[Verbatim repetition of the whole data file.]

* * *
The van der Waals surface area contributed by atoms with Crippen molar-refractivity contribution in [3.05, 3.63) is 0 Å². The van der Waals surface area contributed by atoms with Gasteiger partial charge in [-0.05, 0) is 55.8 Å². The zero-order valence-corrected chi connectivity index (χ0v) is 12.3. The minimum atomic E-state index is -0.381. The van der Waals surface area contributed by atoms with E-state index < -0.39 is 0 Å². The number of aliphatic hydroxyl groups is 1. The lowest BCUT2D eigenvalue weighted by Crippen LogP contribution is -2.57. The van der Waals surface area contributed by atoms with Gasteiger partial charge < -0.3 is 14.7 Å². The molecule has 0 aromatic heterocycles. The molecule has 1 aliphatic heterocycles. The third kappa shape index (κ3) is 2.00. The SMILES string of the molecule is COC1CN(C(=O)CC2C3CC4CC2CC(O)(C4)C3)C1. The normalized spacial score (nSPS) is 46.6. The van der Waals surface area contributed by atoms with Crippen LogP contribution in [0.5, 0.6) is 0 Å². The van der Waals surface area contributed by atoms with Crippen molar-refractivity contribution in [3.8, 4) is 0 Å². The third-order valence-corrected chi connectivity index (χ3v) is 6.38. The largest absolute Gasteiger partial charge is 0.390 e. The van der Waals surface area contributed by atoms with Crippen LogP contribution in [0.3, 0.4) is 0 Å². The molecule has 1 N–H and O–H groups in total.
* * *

The van der Waals surface area contributed by atoms with Crippen molar-refractivity contribution in [3.05, 3.63) is 0 Å². The van der Waals surface area contributed by atoms with Gasteiger partial charge in [-0.05, 0) is 55.8 Å². The zero-order valence-corrected chi connectivity index (χ0v) is 12.3. The minimum atomic E-state index is -0.381. The van der Waals surface area contributed by atoms with E-state index < -0.39 is 0 Å². The number of aliphatic hydroxyl groups is 1. The lowest BCUT2D eigenvalue weighted by Crippen LogP contribution is -2.57. The van der Waals surface area contributed by atoms with Gasteiger partial charge < -0.3 is 14.7 Å². The molecule has 0 aromatic heterocycles. The molecule has 1 aliphatic heterocycles. The third kappa shape index (κ3) is 2.00. The SMILES string of the molecule is COC1CN(C(=O)CC2C3CC4CC2CC(O)(C4)C3)C1. The normalized spacial score (nSPS) is 46.6. The van der Waals surface area contributed by atoms with Crippen LogP contribution in [0.5, 0.6) is 0 Å². The van der Waals surface area contributed by atoms with Crippen molar-refractivity contribution in [3.8, 4) is 0 Å². The third-order valence-corrected chi connectivity index (χ3v) is 6.38. The largest absolute Gasteiger partial charge is 0.390 e. The van der Waals surface area contributed by atoms with Crippen LogP contribution in [0.3, 0.4) is 0 Å². The molecule has 1 N–H and O–H groups in total.